"A young man, wearing nothing but a linen garment, was following Jesus. When they seized him, he fled naked, leaving his garment behind." (Mark 14:51-52) A number of possible identities have been proposed for this mysterious streaker. Which identity do scholars tend to agree on the most?
#106359. Asked by star_gazer. (Jun 16 09 12:27 AM)
Through joining up (for free) at http://www.ebible.com and by further study at links seen there, and through Google when I put in the gospel and verse, I've studied these commentaries: http://www.biblegateway.com and its commenaries, and also a commentary I own "Jameson, Faucett and Brown" -plus looking at http:www.is-bt.com (is-btl?)and reading the entire chapter in the KJV, the NIV, the Amplified Bible, and more seen on mainly through the biblegateway site: |
I am mainly taken with the story of Jesus washing the feet of the disciples at the Last Supper = That he "got up, took off his clothes, and wrapped a towel (some say "sheet") around his waist" and began to wash the disciples' feet" = The action of a servant.
Peter was quick to say the Master should not that, but when Jesus answered it was done because a master must always be a servant; Peter still didn't 'get it' because he didn't show the humility of a servant = Peter said: "Then wash my head and hands, too!" = Peter was thinking a bit too much about himself and not enough about the true lesson given: That to be a servant is to love all = It's in keeping with Jesus' last commandment: "Love your neighbor as you would love yourself" = "God is love" (OT)
To be a servant to all shows the love of God the in its best Christian way. It is actually the best way to be in any religion: It is the spiritual way to be, the "truth" of Jesus as God, the "truth" that love for everyone = God-like behavior.
So: Mark 14:51-52 = In referring to a man who DID follow Jesus and the Pharisees after Judas' betrayal (and who followed still, after the disciples all ran away, and very much after Peter at first tries to fight the Pharisee's swordsmen)...This man is in wrapped aroung the waist with linen = That is not only similar to Jesus' dress while washing feet to further teach his last (before death) truth (he washed Judas' feet too...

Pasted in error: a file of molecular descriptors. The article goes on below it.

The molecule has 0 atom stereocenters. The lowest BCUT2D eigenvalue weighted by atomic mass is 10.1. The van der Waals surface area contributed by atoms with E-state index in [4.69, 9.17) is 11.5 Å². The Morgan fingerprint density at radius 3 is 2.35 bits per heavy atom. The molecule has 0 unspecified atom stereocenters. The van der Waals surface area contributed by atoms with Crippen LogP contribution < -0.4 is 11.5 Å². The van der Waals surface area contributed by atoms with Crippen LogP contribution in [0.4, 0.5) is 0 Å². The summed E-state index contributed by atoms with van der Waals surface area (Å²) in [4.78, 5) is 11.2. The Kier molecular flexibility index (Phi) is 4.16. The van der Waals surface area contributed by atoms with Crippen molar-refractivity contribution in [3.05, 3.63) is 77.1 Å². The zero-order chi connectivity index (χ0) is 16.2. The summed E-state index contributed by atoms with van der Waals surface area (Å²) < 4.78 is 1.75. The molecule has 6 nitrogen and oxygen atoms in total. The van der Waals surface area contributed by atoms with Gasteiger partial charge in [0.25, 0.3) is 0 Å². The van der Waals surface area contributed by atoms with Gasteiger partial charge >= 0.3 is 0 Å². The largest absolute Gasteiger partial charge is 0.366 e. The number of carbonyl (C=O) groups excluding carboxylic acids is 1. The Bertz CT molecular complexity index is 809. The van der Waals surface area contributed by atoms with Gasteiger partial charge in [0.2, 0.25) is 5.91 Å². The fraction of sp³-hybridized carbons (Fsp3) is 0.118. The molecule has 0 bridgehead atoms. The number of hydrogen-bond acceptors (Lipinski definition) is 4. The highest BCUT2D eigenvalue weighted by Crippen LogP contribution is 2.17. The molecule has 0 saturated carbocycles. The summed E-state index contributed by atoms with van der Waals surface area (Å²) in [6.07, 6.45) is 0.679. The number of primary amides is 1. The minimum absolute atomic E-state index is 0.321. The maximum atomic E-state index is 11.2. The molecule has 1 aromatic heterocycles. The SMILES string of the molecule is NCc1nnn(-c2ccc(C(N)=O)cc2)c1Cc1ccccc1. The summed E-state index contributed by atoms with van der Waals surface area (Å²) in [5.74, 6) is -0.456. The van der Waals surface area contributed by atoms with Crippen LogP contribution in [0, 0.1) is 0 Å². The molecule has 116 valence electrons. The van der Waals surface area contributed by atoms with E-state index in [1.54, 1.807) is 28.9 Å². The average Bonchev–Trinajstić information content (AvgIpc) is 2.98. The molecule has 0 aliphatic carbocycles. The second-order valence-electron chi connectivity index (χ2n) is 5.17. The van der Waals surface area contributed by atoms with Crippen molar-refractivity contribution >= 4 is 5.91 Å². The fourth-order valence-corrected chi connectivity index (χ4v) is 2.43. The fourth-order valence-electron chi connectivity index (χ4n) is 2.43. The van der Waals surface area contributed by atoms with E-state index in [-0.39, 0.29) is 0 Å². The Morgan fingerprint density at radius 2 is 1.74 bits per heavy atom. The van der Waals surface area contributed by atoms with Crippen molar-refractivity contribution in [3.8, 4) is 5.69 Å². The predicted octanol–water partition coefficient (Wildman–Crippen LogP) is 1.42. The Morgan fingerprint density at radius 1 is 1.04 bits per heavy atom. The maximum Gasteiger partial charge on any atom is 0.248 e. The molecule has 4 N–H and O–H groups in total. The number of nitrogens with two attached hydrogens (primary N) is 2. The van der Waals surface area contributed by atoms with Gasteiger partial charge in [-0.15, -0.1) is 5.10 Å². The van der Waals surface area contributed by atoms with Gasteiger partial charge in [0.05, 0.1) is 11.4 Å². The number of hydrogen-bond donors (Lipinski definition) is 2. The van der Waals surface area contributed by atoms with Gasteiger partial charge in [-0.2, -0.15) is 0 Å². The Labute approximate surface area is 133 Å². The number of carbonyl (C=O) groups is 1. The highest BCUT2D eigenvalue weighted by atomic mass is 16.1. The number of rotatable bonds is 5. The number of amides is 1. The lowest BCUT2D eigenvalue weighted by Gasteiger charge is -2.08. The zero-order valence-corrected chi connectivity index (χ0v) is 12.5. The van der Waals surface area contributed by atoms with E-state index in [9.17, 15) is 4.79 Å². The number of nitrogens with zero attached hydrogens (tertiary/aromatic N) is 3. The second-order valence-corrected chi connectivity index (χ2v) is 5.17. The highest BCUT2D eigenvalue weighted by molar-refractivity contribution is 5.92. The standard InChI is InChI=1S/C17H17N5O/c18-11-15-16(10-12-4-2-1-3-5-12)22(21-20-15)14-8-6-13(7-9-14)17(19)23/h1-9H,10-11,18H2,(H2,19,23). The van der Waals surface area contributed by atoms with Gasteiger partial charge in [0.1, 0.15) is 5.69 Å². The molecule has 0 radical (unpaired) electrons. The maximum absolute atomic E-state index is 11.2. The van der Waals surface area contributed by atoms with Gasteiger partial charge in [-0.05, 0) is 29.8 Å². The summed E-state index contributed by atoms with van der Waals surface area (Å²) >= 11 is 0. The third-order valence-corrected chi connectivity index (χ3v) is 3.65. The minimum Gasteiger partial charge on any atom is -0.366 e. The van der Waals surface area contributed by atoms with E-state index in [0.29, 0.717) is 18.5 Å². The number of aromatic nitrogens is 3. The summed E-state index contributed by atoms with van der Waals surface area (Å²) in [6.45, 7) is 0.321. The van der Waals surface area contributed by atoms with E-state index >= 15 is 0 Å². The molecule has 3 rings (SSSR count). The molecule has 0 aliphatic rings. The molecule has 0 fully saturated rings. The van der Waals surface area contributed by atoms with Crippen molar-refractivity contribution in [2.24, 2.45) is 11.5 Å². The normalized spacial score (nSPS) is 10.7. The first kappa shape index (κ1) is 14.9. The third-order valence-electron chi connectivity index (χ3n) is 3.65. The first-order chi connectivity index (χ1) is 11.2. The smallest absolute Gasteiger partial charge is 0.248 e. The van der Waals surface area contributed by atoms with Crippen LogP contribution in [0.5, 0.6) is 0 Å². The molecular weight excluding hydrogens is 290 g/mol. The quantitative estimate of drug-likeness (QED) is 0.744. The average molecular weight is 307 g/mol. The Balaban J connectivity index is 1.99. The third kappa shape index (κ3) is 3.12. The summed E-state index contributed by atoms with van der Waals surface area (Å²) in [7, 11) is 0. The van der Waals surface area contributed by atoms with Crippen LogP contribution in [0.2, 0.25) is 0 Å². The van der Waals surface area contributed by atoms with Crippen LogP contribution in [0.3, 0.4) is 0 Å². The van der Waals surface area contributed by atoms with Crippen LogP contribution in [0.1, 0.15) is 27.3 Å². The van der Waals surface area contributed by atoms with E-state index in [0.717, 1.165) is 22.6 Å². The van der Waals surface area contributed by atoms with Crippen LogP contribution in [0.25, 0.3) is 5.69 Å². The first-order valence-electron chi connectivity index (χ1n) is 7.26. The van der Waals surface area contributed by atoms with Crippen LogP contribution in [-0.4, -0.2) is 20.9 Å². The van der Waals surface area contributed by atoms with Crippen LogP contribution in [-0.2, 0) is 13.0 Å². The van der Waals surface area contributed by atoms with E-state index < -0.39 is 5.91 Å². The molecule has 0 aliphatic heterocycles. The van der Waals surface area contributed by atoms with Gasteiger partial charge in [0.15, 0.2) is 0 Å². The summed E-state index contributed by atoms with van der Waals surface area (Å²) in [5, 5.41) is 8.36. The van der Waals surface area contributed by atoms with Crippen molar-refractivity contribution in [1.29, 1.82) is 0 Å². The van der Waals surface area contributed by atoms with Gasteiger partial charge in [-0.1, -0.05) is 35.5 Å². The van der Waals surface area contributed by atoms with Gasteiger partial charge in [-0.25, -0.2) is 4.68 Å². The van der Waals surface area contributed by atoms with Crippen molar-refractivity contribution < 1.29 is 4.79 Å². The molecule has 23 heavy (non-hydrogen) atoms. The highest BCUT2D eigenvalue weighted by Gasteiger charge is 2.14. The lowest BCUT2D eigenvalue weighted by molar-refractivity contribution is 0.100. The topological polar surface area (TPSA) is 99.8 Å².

...Linen is also the cloth used at that time to wrap the dead, with various spices, which has me now quite convinced that the man referred in Mark 14:51-52 is there to represent Jesus himself = After death, and as the servant-spirit who should/may reside in every Christian who carefully follows not only chapter and (many) verses, but also the entire variety of biblical information and commentary (much is repeated in various ways, because a lot of folks are like Peter and it's needed). There you have it: As complete a bible study as I can now provide for you. Please follow any link given; one may lead to a domain (get out), but others give more links as seen here.
Look for them in green (use your virus and firewall protection) under that verse if you enter it into Google.
Thank you for the ideas, please note that it was a chilly night as shown by Peter who soon after sits by a fire which allows him to be recognized. (Luke 22:55) It is unlikely a young man would be outside shivering in only a type of loin cloth.|
The possibilities are:
There really was a young disciple present at Gethsemane whose bizarre attire (or, rather, lack of attire) surprised no one; the traditional interpretation, that it was Mark’s way of saying “I was there,” is the right one.
The young man of Mark 14:51-52 is the same neaniskos as in Mark 16:5-7. This would make him an angel, or something like an angel — at any rate, present in the story as a semeion rather than a historically accurate lunatic.
Secret Mark is, as advertised, a fragment of a gospel written by Mark for “advanced” disciples, and Mark 14:51-52 is a canonical remnant of the original story. In this case, the naked young man was probably Lazarus, and the sindon has something to do with the lad’s initiation into a higher level of spiritual insight.
Secret Mark is a fragment of a gospel written by some other person, perhaps Carpocrates, for “advanced” disciples, explaining the young disciple’s presence at Gethsemane and his bizarre attire in terms that seemed reasonable to second-century Christians. In this case, as with the second possibility, the naked young man was probably Lazarus, and the sindon has something to do with the lad’s initiation into a higher level of spiritual insight.
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